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Shotts v. Geico General Insurance Co.

United States District Court, W.D. Oklahoma

October 17, 2017

BRIAN C. SHOTTS, Plaintiff,



         Before the Court on Plaintiff's Motion to Compel (Doc. No. 18) to which Defendant has filed a response in opposition (Doc. No. 23). Plaintiff filed a reply and supplemental reply in support of his position and to clarify which issues remain for consideration after additional discussions between counsel. (Doc. Nos. 30, 32). Having considered the parties' submissions, the Court finds as follows.

         Federal Rule of Civil Procedure 26 governs the instant discovery motion. Rule 26(b) provides in relevant part that

         Parties may obtain discovery regarding any nonprivileged matter that is relevant to any party's claim or defense and proportional to the needs of the case, considering the importance of the issues at stake in the action, the amount in controversy, the parties' relative access to relevant information, the parties' resources, the importance of the discovery in resolving the issues, and whether the burden or expense of the proposed discovery outweighs its likely benefit. Information within this scope of discovery need not be admissible in evidence to be discoverable.

         When requested discovery appears relevant, the party objecting to production has the burden of establishing the lack of relevance by demonstrating that the request falls outside the scope set forth in Rule 26(b)(1), or that it is of such marginal relevance that the potential harm occasioned by discovery would outweigh the ordinary presumption in favor of broad disclosure. Barton v. Tomacek, 2012 WL 4735927, *4 (N.D. Okla. Oct. 3, 2012). Objections to discovery requests must be stated with specificity; mere boilerplate objections or the familiar litany of “overly broad, vague or burdensome, ” without more, is not sufficient. Leisure Hospitality, Inc. v. Hunt Properties, Inc., 2010 WL 3522444, * 3 (N.D.Okla. Sept. 8, 2010); Wyatt v. ADT Sec. Services, Inc., 2011 WL 1990473, *2 n. 1 (N.D.Okla. May 23, 2011).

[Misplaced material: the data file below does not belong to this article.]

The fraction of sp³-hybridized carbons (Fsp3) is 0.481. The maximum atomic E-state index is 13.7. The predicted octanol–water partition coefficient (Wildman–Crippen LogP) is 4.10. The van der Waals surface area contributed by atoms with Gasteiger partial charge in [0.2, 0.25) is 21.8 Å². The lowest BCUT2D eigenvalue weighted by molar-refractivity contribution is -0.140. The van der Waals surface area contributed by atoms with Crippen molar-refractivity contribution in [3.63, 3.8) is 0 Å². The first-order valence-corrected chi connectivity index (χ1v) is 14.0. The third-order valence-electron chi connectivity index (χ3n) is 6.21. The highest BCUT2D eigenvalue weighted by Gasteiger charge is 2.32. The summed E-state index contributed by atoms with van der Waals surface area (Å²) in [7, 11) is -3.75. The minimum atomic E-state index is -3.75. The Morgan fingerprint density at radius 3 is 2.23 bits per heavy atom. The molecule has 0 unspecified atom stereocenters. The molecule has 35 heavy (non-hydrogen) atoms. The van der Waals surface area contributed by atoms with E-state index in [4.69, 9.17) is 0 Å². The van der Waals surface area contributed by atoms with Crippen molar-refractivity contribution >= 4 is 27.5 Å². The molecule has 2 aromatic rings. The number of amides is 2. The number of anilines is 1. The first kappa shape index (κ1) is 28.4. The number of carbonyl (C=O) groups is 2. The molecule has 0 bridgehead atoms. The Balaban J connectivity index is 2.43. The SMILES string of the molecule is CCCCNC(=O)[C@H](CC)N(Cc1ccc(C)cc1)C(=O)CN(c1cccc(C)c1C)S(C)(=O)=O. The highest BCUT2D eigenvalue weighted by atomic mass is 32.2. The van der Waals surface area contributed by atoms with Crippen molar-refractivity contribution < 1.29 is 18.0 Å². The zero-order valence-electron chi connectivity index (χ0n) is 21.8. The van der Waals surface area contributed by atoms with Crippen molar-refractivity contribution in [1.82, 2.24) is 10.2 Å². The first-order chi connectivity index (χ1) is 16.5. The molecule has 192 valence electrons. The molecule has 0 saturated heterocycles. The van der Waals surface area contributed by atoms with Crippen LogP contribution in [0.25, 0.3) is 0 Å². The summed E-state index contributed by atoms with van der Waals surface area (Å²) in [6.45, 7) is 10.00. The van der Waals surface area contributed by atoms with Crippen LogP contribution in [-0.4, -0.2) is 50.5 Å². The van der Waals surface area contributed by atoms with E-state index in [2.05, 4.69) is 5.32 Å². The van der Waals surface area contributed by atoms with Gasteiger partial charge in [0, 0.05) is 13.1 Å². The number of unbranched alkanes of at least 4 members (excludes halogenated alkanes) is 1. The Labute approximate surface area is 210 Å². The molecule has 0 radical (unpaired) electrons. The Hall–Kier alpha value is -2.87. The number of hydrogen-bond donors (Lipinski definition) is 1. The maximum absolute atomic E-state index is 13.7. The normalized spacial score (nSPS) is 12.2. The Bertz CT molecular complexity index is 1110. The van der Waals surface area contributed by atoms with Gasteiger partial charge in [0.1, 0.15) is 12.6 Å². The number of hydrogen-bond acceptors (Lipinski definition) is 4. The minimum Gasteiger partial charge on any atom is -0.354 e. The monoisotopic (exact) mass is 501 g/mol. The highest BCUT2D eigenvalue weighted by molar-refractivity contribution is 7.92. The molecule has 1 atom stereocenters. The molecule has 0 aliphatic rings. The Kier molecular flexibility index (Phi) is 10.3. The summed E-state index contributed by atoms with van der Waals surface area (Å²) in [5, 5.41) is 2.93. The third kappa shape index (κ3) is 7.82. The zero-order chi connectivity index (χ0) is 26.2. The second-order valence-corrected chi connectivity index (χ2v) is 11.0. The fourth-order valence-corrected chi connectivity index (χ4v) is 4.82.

With Rule 26 as the backdrop the court considers the discovery requests, which Plaintiff contends relate to his attempt to recover from Defendant under a theory of bad faith. His claim is premised on Defendant's failure to provide payment in the amount Plaintiff believes appropriate for an underinsured motorist claim. Plaintiff sought discovery on a variety of topics related to the claims process, including training and compensation of claims adjusters, and Defendant objected thereto. As a result, Plaintiff filed the instant motion, requesting that the Court compel Defendant to provide the following information: